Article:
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File your NOD, however, file a claimfor an increase and temporay 100% based on the by-pass surgery. Cover all bases. You can have a claim and an appeal going at the same time.

"Don't give up. Don't ever give up." Jimmy V

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Further, I was at the Michael DeBakey VA Hospital in Houston

This doesn't have to do with the claim, just wanted to relate that when I

was an infant, Dr.DeBakey was one of my cardiologists.

That was about 50 years ago, he was a great pioneer in this field.

Carlie passed away in November 2015 she is missed.

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There are two schools of thought on how detailed to make your NOD:

I tend to favor the one where you use that as an excuse to "argue" your case, presenting evidence as to exactly why you deserve your benefits. I think there is a "medium" length of your NOD, where you get a chance to present all your evidence, but dont "write a book". The courts frown on Veterans submitting more than 25 pages (this does not inculde medical evidence which can be hundreds of pages) ...usually this means the Veteran is "ranting" and telling stories that have no bearing on the outcome. I think an NOD of 1-5 pages is a good length. You should be able to condense what you need to say in less than 5 pages or so, but if it goes 8 or even 10 pages dont fret, if you have read it over thoroughly, checking for redundancy and whether or not it is relevant. One thing that will shorten it, it you dont need to cite the entire regulation, just say something like, "According to CFR 38 4.16, the Veteran is entitled to benefits because (and state why you think this reg applies to your case)" Dont cite the whole regulation..the judge knows how to look it up, if he does not already have it committed to memory.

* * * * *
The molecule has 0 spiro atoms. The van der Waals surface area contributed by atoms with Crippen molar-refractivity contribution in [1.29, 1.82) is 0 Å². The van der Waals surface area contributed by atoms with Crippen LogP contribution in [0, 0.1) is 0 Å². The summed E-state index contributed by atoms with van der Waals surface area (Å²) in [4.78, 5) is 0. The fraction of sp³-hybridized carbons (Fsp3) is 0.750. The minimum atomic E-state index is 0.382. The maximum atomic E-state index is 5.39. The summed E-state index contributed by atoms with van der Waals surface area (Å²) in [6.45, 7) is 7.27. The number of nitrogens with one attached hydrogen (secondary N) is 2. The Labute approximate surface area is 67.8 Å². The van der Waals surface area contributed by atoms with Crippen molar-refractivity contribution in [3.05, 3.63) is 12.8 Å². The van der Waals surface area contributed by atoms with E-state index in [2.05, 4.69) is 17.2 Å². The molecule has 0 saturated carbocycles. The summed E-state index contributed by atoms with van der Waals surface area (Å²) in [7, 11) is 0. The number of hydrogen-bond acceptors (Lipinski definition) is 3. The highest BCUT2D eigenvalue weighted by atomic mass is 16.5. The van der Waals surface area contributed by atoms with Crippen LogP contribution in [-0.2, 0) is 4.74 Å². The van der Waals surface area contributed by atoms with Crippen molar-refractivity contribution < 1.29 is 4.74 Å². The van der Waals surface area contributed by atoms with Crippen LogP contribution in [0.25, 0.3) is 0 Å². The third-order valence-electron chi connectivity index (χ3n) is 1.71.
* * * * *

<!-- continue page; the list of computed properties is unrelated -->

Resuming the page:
If its not releveant to the outcome of your claim, then I would not include it. Dont go on and on about stories about what the VAMC nurse told you, if she did not put that in your notes. The VA is going to want documentation of everything, so start with the documentation you have, then build your case on that, rather than expect the Va to take your undocumented testimony. You will build credibility by documenting pretty much everything you say. If you say something that conflicts with the documented evidence, then you better have some pretty good reasons why. Something like this would be ok:

"While C and P Dr. A stated that the Veteran did not suffer from the disease, Dr. B, and Doctor C, have both diagnosed the Veteran with the disease on a medical exam dated 1-4-02 and 1-2-03 respectively.

The other school of thought on NOD's is to just identify the issues, and add evidence "later". I like to do them at the same time, as the VA cant say.."Gee, we did not know about (the medical exams dated 1-4-02 or 1-2-03) ". I then say, "oh yes you did, you see I mentioned them in my NOD dated 11-12-06 ".